Cerebral Whipple's disease. Diagnosis by brain biopsy

Am J Clin Pathol. 1980 Oct;74(4):486-90. doi: 10.1093/ajcp/74.4.486.


Whipple's disease, a multisystem chronic granulomatous disease treatable by antibiotics, usually presents clinically with gastrointestinal or joint symptoms. Usually, the diagnosis is substantiated by small intestinal biopsy. This shows diastase-resistant periodic-acid-Schiff-(PAS)-positive inclusions in the cytoplasm of macrophages within the lamina propria. By electron microscopy, this PAS-positive material consists of 1.5 X 0.2-mum bacilli and fine fibrillar material within macrophage phagolysosomes. Rarely, Whipple's disease presents clinically as a primary neurologic disease without gastrointestinal symptoms. Because untreated cerebral Whipple's disease usually progresses rapidly to death, it is imperative to establish the diagnosis promptly. This report describes a case of cerebral Whipple's disease without gastrointestinal symptoms that was diagnosed early by light-and electron-microscopic study of brain biopsy material.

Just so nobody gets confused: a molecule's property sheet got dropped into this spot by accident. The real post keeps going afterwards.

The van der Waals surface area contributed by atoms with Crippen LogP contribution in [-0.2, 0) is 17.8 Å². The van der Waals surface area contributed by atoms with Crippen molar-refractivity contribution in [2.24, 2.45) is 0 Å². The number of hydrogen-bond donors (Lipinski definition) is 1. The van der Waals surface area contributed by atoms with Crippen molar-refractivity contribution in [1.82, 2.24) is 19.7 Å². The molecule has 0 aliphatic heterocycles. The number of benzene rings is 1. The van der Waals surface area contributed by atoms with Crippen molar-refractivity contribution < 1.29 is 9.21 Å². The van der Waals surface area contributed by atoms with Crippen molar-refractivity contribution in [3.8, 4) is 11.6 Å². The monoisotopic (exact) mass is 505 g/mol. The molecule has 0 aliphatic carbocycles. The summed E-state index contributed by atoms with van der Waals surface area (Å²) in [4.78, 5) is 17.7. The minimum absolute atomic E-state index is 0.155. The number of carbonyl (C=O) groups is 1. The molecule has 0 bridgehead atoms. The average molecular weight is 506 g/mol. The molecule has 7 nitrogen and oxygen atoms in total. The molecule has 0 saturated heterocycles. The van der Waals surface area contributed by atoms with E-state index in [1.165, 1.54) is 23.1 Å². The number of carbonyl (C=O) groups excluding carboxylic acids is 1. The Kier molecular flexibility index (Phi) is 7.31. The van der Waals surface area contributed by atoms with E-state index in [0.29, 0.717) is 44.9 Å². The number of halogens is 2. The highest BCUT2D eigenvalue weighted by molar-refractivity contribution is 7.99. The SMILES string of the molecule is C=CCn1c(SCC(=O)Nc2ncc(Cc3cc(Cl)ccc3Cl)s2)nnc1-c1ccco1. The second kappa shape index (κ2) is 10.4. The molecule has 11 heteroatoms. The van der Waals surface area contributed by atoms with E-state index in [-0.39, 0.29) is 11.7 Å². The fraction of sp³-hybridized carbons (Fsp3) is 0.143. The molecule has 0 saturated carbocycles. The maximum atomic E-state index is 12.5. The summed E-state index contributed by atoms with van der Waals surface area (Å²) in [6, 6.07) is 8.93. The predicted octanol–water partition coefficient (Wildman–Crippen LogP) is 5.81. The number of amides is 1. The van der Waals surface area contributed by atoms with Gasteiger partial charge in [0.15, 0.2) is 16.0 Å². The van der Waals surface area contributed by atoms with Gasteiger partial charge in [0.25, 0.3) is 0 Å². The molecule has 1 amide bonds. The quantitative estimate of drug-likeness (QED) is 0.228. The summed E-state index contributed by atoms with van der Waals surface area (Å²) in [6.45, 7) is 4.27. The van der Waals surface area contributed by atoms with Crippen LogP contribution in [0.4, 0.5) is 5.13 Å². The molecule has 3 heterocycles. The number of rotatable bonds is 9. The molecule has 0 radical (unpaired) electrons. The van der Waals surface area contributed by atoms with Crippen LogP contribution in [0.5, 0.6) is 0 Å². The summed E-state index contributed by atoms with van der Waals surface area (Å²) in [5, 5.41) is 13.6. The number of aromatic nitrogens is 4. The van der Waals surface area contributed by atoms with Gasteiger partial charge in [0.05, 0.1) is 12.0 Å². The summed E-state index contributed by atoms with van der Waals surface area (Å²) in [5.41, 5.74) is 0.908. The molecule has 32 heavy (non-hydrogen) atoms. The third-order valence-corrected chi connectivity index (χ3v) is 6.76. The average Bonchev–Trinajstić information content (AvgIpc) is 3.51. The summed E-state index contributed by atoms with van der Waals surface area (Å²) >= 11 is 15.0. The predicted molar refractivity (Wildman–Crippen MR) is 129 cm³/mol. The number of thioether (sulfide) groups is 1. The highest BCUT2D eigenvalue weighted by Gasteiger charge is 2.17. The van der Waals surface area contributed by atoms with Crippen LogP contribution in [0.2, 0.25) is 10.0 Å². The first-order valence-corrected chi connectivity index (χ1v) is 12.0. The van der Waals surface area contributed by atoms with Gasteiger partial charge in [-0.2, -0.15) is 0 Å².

Publication types

  • Case Reports

MeSH terms

  • Biopsy*
  • Brain / ultrastructure*
  • Brain Diseases / diagnosis*
  • Brain Diseases / pathology
  • Humans
  • Male
  • Middle Aged
  • Whipple Disease / diagnosis*
  • Whipple Disease / pathology